Being vegan is great, but here are some things to consider.
Welcome back to MyHolisticStrength. My name is Sandro and this post is actually a follow up to our "Why I'm a Vegan" post from last week.
If you haven't watched that yet, I'm going to go ahead and link that here.
Go check that out. No, go ahead. We'll wait. Good, you back? Did you catch the easter egg for this post? :P
Family and Friends
This post was actually inspired by an article I read on nomeatathlete.com. It was called "10 Things I Wish I Knew Before I Went Vegan." It's a great read. Here is a link if you want to check that out.
In the article, the author talks about many things, including how his decision to become vegan effected his relationships with his parents, family and friends.
And that is one of the major reasons why I don't consider myself a strict vegan.
I typically become a relaxed or loose vegan in social settings. When my decisions on what I eat effect other people. It's easy for me to be vegan when I'm home and when I dictate my meals. I don't want to be put any unnecessary burden on other people. This is not about a lack of will power or disciple on my end. I just want to avoid any unnecessary tension. I wouldn't want to disrespect anyone or go into a lecture about why I eat they way I eat or have to regurgitate facts to defend my stance. It kills the mood. So I typically try to stay away for these types of conversations.
The way I do that is by becoming an "undercover vegan." A vegan at home, but when you are around other people you relax a little bit and do whatever everyone else is doing.
Some of my closer friends know I eat more vegan, some are even vegetarians themselves. So it's easy when we get together in a smaller group and just hang out. Maybe watch a movie. We will be accommodating. So that's cool. But in bigger settings, particularly if the host doesn't know I eat this way, I don't make it a big deal. My goal is not to passive aggressively let someone know I that I disapprove of their food choices, that's the last thing I want to do. That just seems very unkind to do to someone who was generous and hospitable enough to invite you into their home and provide a meal for you.
Often if they find out during the evening, I think most people are quick to make sure that they didn't offend you, at least that's what I've observed. You're experiences may vary. But I think that's very sweet. And if you can get upset at someone for that, then maybe you priorities aren't in the right place. :(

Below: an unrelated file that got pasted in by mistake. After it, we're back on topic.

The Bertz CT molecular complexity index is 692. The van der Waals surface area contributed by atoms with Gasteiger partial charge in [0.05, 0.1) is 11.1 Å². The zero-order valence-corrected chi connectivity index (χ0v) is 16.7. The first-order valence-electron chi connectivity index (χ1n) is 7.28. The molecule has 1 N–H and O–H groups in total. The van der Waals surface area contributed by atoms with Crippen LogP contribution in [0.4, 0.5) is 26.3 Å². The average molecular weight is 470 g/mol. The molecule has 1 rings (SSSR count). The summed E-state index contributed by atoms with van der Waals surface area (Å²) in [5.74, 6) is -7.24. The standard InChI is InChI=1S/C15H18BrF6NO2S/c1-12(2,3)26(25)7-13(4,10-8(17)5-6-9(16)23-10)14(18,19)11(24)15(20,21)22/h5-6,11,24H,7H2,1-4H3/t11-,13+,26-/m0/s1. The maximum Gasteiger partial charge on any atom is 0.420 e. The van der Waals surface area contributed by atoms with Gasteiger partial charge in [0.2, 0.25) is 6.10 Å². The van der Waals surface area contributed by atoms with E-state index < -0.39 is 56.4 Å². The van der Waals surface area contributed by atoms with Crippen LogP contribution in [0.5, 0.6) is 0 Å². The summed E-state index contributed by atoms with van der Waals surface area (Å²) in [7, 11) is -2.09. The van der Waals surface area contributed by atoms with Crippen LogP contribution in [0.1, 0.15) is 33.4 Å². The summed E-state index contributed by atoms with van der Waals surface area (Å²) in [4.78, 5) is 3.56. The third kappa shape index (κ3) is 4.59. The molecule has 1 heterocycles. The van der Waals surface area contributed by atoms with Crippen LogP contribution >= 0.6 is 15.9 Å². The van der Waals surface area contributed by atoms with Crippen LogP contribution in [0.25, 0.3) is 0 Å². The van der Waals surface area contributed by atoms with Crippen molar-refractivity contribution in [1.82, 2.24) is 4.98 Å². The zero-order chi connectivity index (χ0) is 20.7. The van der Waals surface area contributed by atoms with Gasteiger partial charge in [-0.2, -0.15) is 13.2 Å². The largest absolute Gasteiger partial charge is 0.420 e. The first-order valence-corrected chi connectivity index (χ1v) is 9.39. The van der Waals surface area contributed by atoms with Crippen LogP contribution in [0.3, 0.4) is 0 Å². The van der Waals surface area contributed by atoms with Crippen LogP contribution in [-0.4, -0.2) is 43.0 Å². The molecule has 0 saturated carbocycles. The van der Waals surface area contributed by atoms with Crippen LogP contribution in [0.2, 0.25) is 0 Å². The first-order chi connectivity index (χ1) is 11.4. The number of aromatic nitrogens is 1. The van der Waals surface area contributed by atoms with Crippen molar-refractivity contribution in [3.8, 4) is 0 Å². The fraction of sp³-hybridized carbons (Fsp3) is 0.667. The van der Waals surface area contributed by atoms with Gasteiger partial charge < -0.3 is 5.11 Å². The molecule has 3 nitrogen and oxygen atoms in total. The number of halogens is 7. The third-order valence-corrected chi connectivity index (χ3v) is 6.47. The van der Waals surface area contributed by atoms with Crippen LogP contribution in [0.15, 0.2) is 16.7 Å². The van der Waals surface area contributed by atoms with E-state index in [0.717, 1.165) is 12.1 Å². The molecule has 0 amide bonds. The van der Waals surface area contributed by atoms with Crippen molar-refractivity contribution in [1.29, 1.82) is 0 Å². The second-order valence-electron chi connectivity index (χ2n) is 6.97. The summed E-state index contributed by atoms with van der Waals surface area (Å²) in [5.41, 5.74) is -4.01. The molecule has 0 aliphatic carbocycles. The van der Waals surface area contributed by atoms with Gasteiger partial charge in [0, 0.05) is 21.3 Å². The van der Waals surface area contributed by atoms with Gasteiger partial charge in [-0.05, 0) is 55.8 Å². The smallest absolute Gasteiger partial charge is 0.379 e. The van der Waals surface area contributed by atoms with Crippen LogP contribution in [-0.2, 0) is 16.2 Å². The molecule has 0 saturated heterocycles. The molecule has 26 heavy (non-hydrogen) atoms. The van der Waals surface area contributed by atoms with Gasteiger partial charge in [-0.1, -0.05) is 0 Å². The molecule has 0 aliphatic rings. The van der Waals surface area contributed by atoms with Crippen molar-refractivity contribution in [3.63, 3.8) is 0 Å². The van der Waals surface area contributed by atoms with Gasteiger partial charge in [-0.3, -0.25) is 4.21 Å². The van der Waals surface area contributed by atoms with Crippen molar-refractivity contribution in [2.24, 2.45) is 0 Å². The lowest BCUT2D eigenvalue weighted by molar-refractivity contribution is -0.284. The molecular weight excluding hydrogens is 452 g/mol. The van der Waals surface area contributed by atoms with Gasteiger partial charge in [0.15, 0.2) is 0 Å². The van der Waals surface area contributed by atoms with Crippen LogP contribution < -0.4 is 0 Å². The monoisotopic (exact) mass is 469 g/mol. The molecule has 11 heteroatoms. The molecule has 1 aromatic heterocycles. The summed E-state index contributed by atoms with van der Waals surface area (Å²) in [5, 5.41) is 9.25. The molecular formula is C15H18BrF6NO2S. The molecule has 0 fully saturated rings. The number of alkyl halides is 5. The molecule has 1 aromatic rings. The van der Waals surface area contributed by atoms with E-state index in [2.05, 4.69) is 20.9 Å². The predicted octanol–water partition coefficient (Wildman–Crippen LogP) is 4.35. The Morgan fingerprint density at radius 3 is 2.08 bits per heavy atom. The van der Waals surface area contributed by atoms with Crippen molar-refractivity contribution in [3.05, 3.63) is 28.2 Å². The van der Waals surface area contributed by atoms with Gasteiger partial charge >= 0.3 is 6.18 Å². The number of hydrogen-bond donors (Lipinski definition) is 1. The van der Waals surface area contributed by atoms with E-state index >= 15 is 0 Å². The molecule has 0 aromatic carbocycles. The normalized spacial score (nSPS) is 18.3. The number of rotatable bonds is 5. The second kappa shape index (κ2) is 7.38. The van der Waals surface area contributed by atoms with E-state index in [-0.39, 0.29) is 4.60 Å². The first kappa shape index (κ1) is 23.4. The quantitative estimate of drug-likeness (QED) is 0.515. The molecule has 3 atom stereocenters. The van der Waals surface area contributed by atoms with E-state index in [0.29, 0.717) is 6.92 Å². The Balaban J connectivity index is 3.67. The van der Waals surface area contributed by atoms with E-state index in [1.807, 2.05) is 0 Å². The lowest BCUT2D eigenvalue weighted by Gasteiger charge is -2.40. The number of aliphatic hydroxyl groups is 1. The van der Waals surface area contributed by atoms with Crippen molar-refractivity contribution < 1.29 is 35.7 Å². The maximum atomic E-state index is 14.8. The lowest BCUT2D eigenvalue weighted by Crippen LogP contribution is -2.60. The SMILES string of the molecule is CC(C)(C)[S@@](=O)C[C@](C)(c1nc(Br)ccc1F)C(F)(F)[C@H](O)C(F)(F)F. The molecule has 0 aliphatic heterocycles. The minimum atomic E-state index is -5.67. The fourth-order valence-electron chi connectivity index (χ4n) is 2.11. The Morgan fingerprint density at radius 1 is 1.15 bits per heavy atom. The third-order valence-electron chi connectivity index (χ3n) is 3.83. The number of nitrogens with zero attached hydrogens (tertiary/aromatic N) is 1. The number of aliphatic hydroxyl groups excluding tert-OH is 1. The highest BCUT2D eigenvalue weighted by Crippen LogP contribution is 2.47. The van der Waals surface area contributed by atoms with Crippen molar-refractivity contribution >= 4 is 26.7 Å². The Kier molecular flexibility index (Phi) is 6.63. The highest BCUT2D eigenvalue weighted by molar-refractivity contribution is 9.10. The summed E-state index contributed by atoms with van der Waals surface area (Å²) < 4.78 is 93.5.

Besides, if you have seen my previous post, you know that the reason I am vegan, is not a reason you can offend me with.
So look at dinner parties, picnics or any others gatherings where someone invites you and provides food for you, as a justifiable excusable "free-pass." An opportunity for you eat some foods you normally wouldn't.
If you're worried about what these little cheats will do for your health and body, just remember your body reflects what you do most often and most consistently. If that means you eat healthy when circumstances are more in your control, and have a few exceptions here and there for the sake of friends and family, that's not going to sabotage all your hard work. Don't make it a big deal, don't stress over it, don't put tension between you and your loved ones. Enjoy the food and when you back home, get back on track.
Another point, ironically is health. While there are volumes that could be said about minimizing meat consumption, especially red meat, and dairy products. There are still concerns to keep in mind if you do decide to go meatless. A Vegetarian almost has to be his own nutritionist, always balancing the scales to make sure he is getting exactly what he needs to stay healthy. The reason for this is because a vegetarian diet typically lacks some important vitamins, minerals and other nutrients. Some of these include: Vitamin B-12 (caused by a bacteria and thought to only be in animal products. Extremely important for our health), Omega-3 (found in fish and very important for brain development and our nervous system), Vitamin D (the sunshine vitamin), and Iodine.
Strict vegetarians and vegans needs to be diligent about getting their complete proteins. With a meatless diet, this is more of a balancing act, they are going to have to combine different types of amino acids and incomplete proteins so they can get their complete proteins.
If you don't quite understand what I mean when I say "amino acids", "incomplete protein" or "complete protein" then be sure to come back next week see our post all about protein. Or, you could just subscribe to our channel and get notified that way.
This video will talk about proteins and also a little bit about where we can find proper protein. Particularly if you are a vegetarian or a vegan, where can you find some of these ingredients that you need in order to make a complete protein.
What I Do
So, my kinda of compromise is that I eat small amounts of lean proteins, such as poultry, fish and I also eat, eggs. I do this to make sure I get all my necessary nutrients. But I what I do is a little bit different. I limit myself to having one meal a day with some kind of lean protein. And that said meal, will only have up to 25% of meat. What I mean by that is, my "meat meal" for a day, if I even have one, won't be a pile of steaks. But rather, a mostly vegetarian or vegan meal with only a small amount of meat in it.
Even a small amount of these foods is plenty to cover all the bases and get your body what it needs.
Sure I could supplement, but I believe in the old saying that "food is our medicine." So If I can get what I need from my diet, through real food. I prefer to take it in that way. Only in an instances of something that I can't get in my diet, will I consider supplementation.
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